A good idea of what their early stage sets sounded like can be heard on the surviving tape of their June 27th 1959 BBC Radio appearance on Saturday Club which is due for release from pristine tapes in the near future. After opening with two Kidd vocals, the group returns with two Mike West performances, a Pirates instrumental (Setarip), a third Kidd vocal and then two from Tom Brown before finishing their nine-song session with Please Don't Touch.
Two of the songs from that broadcast are Fred Heath originals and it was Heath's songwriting (and voice) that had led to EMI A&R assistant Peter Sullivan auditioning the band for HMV. Fred had made some demos of half a dozen of his songs at Regent Sound in late 1958 or early 1959. It's unclear whether he was backed by The Mike West Group or accompanied himself on guitar but the acetates of the demos reached B.F. Wood Publishing who snapped up at least one of the songs, Please Don't Touch, which was subsequently recorded by The Bachelors for Parlophone. The Bachelors were an Everly Brothers-style duo (unrelated to Charmaine hit-sters The Bachelors) and their rendition of Please Don't Touch is well worth hearing. After listening to Heath's demos, Peter Sullivan made enquiries about hearing Heath and the group in person. Sullivan later recalled going to Fred's house and listened to him playing some of his songs. Suitably impressed, Sullivan arranged for a test session at EMI Studios (aka Abbey Road) where the group attempted versions of Please Don't Touch and (as it was then titled) Growlin'. While both tracks were later re-recorded, the booking form for the session reads to be recorded by Fred Heath with InstrumentalAccompanimenr.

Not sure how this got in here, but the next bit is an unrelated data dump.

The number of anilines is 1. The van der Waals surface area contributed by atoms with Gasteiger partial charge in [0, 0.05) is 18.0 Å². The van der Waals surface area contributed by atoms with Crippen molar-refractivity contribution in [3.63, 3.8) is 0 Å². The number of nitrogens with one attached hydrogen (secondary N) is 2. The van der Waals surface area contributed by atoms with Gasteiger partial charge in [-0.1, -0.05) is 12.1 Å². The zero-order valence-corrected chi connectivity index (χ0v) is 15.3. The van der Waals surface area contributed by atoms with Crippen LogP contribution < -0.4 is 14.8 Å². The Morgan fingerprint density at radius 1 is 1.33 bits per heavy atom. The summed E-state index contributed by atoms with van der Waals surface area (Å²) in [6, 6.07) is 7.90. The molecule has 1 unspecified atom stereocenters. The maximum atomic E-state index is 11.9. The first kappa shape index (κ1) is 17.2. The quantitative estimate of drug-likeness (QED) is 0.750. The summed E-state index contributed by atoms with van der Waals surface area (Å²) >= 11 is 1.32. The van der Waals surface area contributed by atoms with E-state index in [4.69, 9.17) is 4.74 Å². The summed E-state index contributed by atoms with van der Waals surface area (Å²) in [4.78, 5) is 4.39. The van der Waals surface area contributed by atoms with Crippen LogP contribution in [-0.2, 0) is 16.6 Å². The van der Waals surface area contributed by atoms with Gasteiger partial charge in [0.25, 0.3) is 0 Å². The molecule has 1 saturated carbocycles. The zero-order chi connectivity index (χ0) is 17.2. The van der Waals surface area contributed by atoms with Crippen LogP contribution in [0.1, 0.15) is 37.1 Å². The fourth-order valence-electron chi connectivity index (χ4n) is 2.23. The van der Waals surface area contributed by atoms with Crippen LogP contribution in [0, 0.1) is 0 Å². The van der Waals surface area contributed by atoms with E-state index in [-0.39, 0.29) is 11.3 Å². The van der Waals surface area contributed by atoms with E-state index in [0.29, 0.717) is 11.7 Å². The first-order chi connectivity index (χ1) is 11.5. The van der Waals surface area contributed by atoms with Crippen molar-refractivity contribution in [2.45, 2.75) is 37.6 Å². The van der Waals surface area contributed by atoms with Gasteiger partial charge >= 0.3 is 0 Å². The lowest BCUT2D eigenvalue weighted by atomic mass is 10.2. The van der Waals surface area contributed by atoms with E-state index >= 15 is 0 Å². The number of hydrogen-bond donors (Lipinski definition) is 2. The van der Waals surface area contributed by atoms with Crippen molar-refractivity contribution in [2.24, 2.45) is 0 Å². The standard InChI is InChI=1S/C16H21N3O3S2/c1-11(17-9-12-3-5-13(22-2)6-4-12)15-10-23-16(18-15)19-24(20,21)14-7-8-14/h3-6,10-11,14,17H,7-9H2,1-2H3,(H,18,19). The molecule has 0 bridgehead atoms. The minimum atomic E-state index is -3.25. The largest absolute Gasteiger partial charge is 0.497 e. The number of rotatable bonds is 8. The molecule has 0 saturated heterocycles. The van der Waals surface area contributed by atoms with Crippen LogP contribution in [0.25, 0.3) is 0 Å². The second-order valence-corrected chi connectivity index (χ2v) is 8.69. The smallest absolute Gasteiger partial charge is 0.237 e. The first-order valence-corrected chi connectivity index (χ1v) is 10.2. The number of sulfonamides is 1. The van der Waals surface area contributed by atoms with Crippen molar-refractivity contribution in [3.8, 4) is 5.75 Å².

This has been crossed out with the amended artist name reading Johnny Kidd and The Pirates. Peter confirmed that he and his wife, Joy, had come up with the name. It was quite the vogue for beat groups to be named in the Cliff Richard and the Drifters, Marty Wilde and the Wildcats style and after coming up with Captain Kidd, the Pirates soon followed with 'Johnny Kidd' replacing the `Captain' at the helm. At this point, it's worth mentioning that only Fred was actually signed to HMV and collected any royalties. The other musicians merely collected a session fee, a situation that persisted until the final Johnny Kidd and the Pirates release in 1966. Sullivan recalled Johnny Kidd and the Pirates to Abbey Road on 18th April 1959 where Please Don't Touch and the re-titled Growl were re-recorded and pressed for release in May....
Johnny Kidd and the Pirates